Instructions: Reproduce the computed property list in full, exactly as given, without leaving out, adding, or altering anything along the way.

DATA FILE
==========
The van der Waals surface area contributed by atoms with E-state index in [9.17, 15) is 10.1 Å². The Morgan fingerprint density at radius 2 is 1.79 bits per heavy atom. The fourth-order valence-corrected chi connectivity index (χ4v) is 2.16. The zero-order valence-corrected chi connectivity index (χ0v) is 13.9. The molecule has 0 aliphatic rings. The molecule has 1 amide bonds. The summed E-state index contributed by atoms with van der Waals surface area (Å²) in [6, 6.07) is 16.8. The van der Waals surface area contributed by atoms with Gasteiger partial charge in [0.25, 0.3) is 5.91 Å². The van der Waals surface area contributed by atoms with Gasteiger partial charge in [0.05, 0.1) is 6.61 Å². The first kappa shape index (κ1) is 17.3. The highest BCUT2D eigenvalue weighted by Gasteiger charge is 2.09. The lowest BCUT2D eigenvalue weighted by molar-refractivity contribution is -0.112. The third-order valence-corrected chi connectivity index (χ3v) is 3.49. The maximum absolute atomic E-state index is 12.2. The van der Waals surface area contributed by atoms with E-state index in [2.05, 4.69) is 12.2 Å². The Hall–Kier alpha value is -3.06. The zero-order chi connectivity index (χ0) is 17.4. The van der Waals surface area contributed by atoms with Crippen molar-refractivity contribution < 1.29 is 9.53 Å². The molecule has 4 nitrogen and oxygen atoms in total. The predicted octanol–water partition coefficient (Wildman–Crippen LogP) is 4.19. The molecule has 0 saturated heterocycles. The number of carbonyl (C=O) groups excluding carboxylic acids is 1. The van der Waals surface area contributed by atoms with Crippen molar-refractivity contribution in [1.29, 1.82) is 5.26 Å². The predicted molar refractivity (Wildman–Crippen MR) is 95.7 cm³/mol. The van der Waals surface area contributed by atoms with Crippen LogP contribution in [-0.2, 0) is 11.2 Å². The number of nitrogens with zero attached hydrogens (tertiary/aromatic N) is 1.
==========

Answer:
The van der Waals surface area contributed by atoms with E-state index in [9.17, 15) is 10.1 Å². The Morgan fingerprint density at radius 2 is 1.79 bits per heavy atom. The fourth-order valence-corrected chi connectivity index (χ4v) is 2.16. The zero-order valence-corrected chi connectivity index (χ0v) is 13.9. The molecule has 0 aliphatic rings. The molecule has 1 amide bonds. The summed E-state index contributed by atoms with van der Waals surface area (Å²) in [6, 6.07) is 16.8. The van der Waals surface area contributed by atoms with Gasteiger partial charge in [0.25, 0.3) is 5.91 Å². The van der Waals surface area contributed by atoms with Gasteiger partial charge in [0.05, 0.1) is 6.61 Å². The first kappa shape index (κ1) is 17.3. The highest BCUT2D eigenvalue weighted by Gasteiger charge is 2.09. The lowest BCUT2D eigenvalue weighted by molar-refractivity contribution is -0.112. The third-order valence-corrected chi connectivity index (χ3v) is 3.49. The maximum absolute atomic E-state index is 12.2. The van der Waals surface area contributed by atoms with E-state index in [2.05, 4.69) is 12.2 Å². The Hall–Kier alpha value is -3.06. The zero-order chi connectivity index (χ0) is 17.4. The van der Waals surface area contributed by atoms with Crippen molar-refractivity contribution < 1.29 is 9.53 Å². The molecule has 4 nitrogen and oxygen atoms in total. The predicted octanol–water partition coefficient (Wildman–Crippen LogP) is 4.19. The molecule has 0 saturated heterocycles. The number of carbonyl (C=O) groups excluding carboxylic acids is 1. The van der Waals surface area contributed by atoms with Crippen molar-refractivity contribution in [1.29, 1.82) is 5.26 Å². The predicted molar refractivity (Wildman–Crippen MR) is 95.7 cm³/mol. The van der Waals surface area contributed by atoms with Crippen LogP contribution in [-0.2, 0) is 11.2 Å². The number of nitrogens with zero attached hydrogens (tertiary/aromatic N) is 1.